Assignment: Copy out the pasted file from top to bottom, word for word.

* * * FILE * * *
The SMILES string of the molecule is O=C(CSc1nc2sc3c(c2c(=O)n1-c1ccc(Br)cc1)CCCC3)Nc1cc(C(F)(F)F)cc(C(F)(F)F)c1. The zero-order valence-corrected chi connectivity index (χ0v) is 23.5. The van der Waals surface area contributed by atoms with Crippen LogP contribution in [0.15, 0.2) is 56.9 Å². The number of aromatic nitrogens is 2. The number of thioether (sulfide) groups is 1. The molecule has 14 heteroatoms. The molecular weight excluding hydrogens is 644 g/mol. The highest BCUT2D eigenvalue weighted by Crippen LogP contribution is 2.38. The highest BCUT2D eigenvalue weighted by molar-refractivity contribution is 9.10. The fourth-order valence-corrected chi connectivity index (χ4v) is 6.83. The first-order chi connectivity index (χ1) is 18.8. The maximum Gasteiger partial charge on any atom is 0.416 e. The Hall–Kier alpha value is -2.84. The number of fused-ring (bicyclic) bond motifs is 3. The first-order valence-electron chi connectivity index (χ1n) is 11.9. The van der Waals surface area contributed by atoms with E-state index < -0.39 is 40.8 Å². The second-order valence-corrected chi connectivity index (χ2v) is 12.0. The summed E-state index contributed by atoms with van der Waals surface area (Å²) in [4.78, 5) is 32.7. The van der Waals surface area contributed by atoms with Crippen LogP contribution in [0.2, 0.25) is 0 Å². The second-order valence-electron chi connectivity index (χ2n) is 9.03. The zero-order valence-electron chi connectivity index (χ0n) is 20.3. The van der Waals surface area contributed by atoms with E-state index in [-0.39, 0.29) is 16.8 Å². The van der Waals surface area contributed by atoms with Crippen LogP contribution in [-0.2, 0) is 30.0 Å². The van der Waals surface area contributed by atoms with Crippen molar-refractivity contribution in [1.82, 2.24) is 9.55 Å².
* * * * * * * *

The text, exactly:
The SMILES string of the molecule is O=C(CSc1nc2sc3c(c2c(=O)n1-c1ccc(Br)cc1)CCCC3)Nc1cc(C(F)(F)F)cc(C(F)(F)F)c1. The zero-order valence-corrected chi connectivity index (χ0v) is 23.5. The van der Waals surface area contributed by atoms with Crippen LogP contribution in [0.15, 0.2) is 56.9 Å². The number of aromatic nitrogens is 2. The number of thioether (sulfide) groups is 1. The molecule has 14 heteroatoms. The molecular weight excluding hydrogens is 644 g/mol. The highest BCUT2D eigenvalue weighted by Crippen LogP contribution is 2.38. The highest BCUT2D eigenvalue weighted by molar-refractivity contribution is 9.10. The fourth-order valence-corrected chi connectivity index (χ4v) is 6.83. The first-order chi connectivity index (χ1) is 18.8. The maximum Gasteiger partial charge on any atom is 0.416 e. The Hall–Kier alpha value is -2.84. The number of fused-ring (bicyclic) bond motifs is 3. The first-order valence-electron chi connectivity index (χ1n) is 11.9. The van der Waals surface area contributed by atoms with E-state index < -0.39 is 40.8 Å². The second-order valence-corrected chi connectivity index (χ2v) is 12.0. The summed E-state index contributed by atoms with van der Waals surface area (Å²) in [4.78, 5) is 32.7. The van der Waals surface area contributed by atoms with Crippen LogP contribution in [0.2, 0.25) is 0 Å². The second-order valence-electron chi connectivity index (χ2n) is 9.03. The zero-order valence-electron chi connectivity index (χ0n) is 20.3. The van der Waals surface area contributed by atoms with E-state index in [-0.39, 0.29) is 16.8 Å². The van der Waals surface area contributed by atoms with Crippen LogP contribution in [-0.2, 0) is 30.0 Å². The van der Waals surface area contributed by atoms with Crippen molar-refractivity contribution in [1.82, 2.24) is 9.55 Å².